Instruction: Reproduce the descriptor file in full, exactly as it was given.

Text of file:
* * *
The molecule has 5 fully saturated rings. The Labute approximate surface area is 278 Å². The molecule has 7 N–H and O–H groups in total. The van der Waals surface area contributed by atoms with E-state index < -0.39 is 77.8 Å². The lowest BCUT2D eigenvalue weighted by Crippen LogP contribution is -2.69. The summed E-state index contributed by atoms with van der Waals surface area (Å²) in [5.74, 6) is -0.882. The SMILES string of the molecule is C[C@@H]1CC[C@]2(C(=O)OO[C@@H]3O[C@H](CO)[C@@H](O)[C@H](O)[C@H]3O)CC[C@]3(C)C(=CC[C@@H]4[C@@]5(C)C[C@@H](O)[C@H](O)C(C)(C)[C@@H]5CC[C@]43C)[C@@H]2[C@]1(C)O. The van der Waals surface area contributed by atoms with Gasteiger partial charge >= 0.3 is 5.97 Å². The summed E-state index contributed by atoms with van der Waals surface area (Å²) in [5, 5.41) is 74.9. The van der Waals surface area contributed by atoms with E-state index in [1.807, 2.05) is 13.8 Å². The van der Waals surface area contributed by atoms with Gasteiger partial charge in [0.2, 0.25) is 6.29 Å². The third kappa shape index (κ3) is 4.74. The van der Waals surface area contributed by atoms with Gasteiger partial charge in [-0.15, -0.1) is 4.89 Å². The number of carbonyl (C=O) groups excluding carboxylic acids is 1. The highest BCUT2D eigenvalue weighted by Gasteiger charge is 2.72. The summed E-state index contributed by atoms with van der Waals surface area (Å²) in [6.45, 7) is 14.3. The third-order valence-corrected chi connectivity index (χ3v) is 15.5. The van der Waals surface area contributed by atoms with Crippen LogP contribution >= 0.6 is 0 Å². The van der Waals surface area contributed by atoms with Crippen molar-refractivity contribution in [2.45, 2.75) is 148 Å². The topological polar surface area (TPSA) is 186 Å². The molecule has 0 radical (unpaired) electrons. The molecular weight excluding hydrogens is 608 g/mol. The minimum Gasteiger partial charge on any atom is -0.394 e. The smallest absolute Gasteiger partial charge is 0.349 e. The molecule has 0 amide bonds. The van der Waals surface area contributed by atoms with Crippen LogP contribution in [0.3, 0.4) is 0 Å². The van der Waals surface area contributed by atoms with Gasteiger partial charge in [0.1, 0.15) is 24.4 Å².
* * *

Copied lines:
The molecule has 5 fully saturated rings. The Labute approximate surface area is 278 Å². The molecule has 7 N–H and O–H groups in total. The van der Waals surface area contributed by atoms with E-state index < -0.39 is 77.8 Å². The lowest BCUT2D eigenvalue weighted by Crippen LogP contribution is -2.69. The summed E-state index contributed by atoms with van der Waals surface area (Å²) in [5.74, 6) is -0.882. The SMILES string of the molecule is C[C@@H]1CC[C@]2(C(=O)OO[C@@H]3O[C@H](CO)[C@@H](O)[C@H](O)[C@H]3O)CC[C@]3(C)C(=CC[C@@H]4[C@@]5(C)C[C@@H](O)[C@H](O)C(C)(C)[C@@H]5CC[C@]43C)[C@@H]2[C@]1(C)O. The van der Waals surface area contributed by atoms with Gasteiger partial charge >= 0.3 is 5.97 Å². The summed E-state index contributed by atoms with van der Waals surface area (Å²) in [5, 5.41) is 74.9. The van der Waals surface area contributed by atoms with E-state index in [1.807, 2.05) is 13.8 Å². The van der Waals surface area contributed by atoms with Gasteiger partial charge in [0.2, 0.25) is 6.29 Å². The third kappa shape index (κ3) is 4.74. The van der Waals surface area contributed by atoms with Gasteiger partial charge in [-0.15, -0.1) is 4.89 Å². The number of carbonyl (C=O) groups excluding carboxylic acids is 1. The highest BCUT2D eigenvalue weighted by Gasteiger charge is 2.72. The summed E-state index contributed by atoms with van der Waals surface area (Å²) in [6.45, 7) is 14.3. The third-order valence-corrected chi connectivity index (χ3v) is 15.5. The van der Waals surface area contributed by atoms with Crippen LogP contribution >= 0.6 is 0 Å². The van der Waals surface area contributed by atoms with Crippen molar-refractivity contribution in [2.45, 2.75) is 148 Å². The topological polar surface area (TPSA) is 186 Å². The molecule has 0 radical (unpaired) electrons. The molecular weight excluding hydrogens is 608 g/mol. The minimum Gasteiger partial charge on any atom is -0.394 e. The smallest absolute Gasteiger partial charge is 0.349 e. The molecule has 0 amide bonds. The van der Waals surface area contributed by atoms with Crippen LogP contribution in [0.3, 0.4) is 0 Å². The van der Waals surface area contributed by atoms with Gasteiger partial charge in [0.1, 0.15) is 24.4 Å².